May 20th, 2010, 20:18 PM
Google hit with class-action lawsuit over Wi-Fi snooping
Google's secret Wi-Fi sniffing has prompted a class-action lawsuit that could force the company to pay up to $10,000 for each time it snatched data from unprotected hotspots, court documents show.
The lawsuit, which was filed by an Oregon woman and a Washington man in a Portland, Ore. federal court on Monday, accused Google of violating Federal privacy and data acquisition laws.
"When Google created its data collection systems on its GSV [Google Street View] vehicles, it included wireless packet sniffers that, in addition to collecting the user's unique or chosen Wi-Fi network name (SSID information), the unique number given to the user's hardware used to broadcast a user's Wi-Fi signal (MAC address, the GSV data collection systems also collected data consisting of all or part of any documents, e-mails, video, audio, and VoIP information being sent over the network by the user [payload data]," the lawsuit stated.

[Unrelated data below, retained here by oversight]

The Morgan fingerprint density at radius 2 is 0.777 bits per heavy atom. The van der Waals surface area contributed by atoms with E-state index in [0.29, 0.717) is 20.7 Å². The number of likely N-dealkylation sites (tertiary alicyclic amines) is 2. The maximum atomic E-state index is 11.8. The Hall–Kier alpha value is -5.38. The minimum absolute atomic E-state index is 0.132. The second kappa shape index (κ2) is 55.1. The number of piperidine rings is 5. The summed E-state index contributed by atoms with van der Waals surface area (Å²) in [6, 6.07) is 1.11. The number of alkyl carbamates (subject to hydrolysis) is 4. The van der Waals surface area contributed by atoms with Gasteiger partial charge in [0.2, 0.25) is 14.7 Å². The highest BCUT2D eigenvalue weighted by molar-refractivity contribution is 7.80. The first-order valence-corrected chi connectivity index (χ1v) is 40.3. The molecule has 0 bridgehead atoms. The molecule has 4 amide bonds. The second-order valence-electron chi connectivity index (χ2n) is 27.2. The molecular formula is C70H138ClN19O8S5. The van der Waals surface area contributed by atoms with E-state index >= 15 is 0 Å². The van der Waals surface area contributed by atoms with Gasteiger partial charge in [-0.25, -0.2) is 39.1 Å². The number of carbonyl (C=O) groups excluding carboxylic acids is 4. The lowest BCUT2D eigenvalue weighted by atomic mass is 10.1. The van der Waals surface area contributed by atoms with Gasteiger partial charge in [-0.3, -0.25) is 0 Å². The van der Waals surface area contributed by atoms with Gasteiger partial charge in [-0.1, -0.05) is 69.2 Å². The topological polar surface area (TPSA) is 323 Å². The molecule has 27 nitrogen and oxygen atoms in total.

On Tuesday, the same plaintiffs filed a motion for a temporary restraining order to prevent Google from deleting the data, a move the company has said it would make "as soon possible." Oral arguments on the restraining order are scheduled for Monday before U.S. District Court Judge Janice Stewart.
Full story: Computerworld